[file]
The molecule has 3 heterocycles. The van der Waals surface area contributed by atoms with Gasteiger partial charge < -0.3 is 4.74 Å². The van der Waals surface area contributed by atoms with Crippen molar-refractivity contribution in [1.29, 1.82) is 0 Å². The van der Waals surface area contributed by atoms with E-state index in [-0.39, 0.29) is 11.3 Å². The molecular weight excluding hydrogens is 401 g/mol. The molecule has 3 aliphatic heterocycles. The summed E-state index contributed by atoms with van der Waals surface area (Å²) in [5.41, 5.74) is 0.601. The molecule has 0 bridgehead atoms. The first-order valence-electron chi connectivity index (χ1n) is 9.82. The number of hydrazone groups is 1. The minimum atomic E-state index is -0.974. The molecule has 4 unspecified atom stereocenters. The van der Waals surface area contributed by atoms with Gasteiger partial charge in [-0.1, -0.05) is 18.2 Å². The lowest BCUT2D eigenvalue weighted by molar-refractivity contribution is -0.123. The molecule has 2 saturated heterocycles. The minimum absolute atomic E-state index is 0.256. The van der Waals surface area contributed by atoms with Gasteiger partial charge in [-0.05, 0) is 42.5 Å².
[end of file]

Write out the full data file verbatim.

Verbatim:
The molecule has 3 heterocycles. The van der Waals surface area contributed by atoms with Gasteiger partial charge < -0.3 is 4.74 Å². The van der Waals surface area contributed by atoms with Crippen molar-refractivity contribution in [1.29, 1.82) is 0 Å². The van der Waals surface area contributed by atoms with E-state index in [-0.39, 0.29) is 11.3 Å². The molecular weight excluding hydrogens is 401 g/mol. The molecule has 3 aliphatic heterocycles. The summed E-state index contributed by atoms with van der Waals surface area (Å²) in [5.41, 5.74) is 0.601. The molecule has 0 bridgehead atoms. The first-order valence-electron chi connectivity index (χ1n) is 9.82. The number of hydrazone groups is 1. The minimum atomic E-state index is -0.974. The molecule has 4 unspecified atom stereocenters. The van der Waals surface area contributed by atoms with Gasteiger partial charge in [-0.1, -0.05) is 18.2 Å². The lowest BCUT2D eigenvalue weighted by molar-refractivity contribution is -0.123. The molecule has 2 saturated heterocycles. The minimum absolute atomic E-state index is 0.256. The van der Waals surface area contributed by atoms with Gasteiger partial charge in [-0.05, 0) is 42.5 Å².